Apple has failed to overturn a UK High Court decision to reject the Californian company's claim that Samsung copied its iPad designs for its own tablets.
Judge Colin Birss had ruled that Samsung's Galaxy Tab 10.1, 8.9 and 7.7 did not infringe on Apple's iPad copyright because they were not "as cool".
As part of its ruling, which has now been upheld, the High Court ordered Apple to run an advert on its website expressly stating that Samsung did not copy iPad designs for its own tablets for at least six months.
In his ruling, the Judge Birss said Samsung's tablets "do not have the same understated and extreme simplicity which is possessed by the Apple design. They are not as cool. The overall impression produced is different".
A Samsung spokesman welcomed the decision to uphold the ruling, adding that Apple's global legal assault against the South Korean firm is to the detriment of the consumer.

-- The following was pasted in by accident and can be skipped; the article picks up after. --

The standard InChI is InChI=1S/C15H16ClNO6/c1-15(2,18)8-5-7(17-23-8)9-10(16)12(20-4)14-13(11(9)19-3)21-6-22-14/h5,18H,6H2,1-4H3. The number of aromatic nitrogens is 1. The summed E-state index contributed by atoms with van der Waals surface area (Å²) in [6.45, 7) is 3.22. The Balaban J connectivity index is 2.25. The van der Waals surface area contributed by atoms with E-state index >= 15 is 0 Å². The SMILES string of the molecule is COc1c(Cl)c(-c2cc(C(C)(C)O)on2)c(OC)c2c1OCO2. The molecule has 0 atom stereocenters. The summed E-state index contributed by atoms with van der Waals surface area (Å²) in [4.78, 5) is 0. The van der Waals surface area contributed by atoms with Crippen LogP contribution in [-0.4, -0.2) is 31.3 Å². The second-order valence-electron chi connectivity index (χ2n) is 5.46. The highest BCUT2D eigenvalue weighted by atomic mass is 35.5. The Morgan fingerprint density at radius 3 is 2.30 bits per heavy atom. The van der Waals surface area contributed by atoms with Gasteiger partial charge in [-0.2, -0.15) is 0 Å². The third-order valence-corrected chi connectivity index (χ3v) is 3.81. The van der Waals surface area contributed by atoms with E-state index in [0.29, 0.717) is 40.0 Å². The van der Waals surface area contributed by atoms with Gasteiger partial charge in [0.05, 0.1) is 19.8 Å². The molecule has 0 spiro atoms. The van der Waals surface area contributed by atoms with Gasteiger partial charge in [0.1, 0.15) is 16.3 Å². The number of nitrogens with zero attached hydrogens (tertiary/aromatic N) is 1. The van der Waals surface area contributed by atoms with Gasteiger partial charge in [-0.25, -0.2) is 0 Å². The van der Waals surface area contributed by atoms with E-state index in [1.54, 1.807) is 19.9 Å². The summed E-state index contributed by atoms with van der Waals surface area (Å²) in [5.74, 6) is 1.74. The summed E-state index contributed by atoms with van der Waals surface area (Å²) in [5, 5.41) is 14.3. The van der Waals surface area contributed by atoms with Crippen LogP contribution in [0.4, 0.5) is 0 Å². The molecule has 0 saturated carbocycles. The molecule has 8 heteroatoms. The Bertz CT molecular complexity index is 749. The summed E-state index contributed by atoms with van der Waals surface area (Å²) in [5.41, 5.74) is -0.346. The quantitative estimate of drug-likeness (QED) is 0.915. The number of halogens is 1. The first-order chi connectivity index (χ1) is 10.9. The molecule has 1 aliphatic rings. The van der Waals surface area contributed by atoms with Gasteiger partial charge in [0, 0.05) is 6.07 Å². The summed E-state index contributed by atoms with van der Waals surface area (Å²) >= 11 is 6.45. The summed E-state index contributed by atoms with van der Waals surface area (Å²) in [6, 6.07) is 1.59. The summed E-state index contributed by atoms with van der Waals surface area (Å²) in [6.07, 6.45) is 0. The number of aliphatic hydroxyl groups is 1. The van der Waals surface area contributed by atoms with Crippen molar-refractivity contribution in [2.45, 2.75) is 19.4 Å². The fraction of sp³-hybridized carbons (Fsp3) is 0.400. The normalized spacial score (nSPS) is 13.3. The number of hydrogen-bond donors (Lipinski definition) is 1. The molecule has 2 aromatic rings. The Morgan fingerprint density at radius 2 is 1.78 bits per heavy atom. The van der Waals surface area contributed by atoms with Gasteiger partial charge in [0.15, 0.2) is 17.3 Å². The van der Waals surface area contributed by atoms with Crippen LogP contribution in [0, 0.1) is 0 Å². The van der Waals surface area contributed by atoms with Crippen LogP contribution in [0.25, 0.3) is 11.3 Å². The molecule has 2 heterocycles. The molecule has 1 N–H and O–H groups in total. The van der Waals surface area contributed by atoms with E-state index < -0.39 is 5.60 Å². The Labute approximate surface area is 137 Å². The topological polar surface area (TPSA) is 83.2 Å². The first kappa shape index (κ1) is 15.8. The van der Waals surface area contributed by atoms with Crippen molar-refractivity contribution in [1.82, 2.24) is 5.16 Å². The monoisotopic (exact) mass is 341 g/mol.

"We welcome the court's judgment, which reaffirmed our position that our Galaxy Tab products do not infringe Apple's registered design right. We continue to believe that Apple was not the first to design a tablet with a rectangular shape and rounded corners, and that the origins of Apple's registered design features can be found in numerous examples of prior art," the spokesman said.
"Should Apple continue to make excessive legal claims in other countries based on such generic designs, innovation in the industry could be harmed and consumer choice unduly limited," he added.
Apple has not released a statement as yet, as it contemplates the defeat of yet another design lawsuit, following those in the Dutch, Australian and South Korean courts earlier this year.
It was dealt a blow last week when a ruling by US Court of Appeals lifted a ban on sales of Samsung's Galaxy Nexus smartphone in the US.
Samsung told Computing that it expects the UK ruling to be published by the court in the next few hours.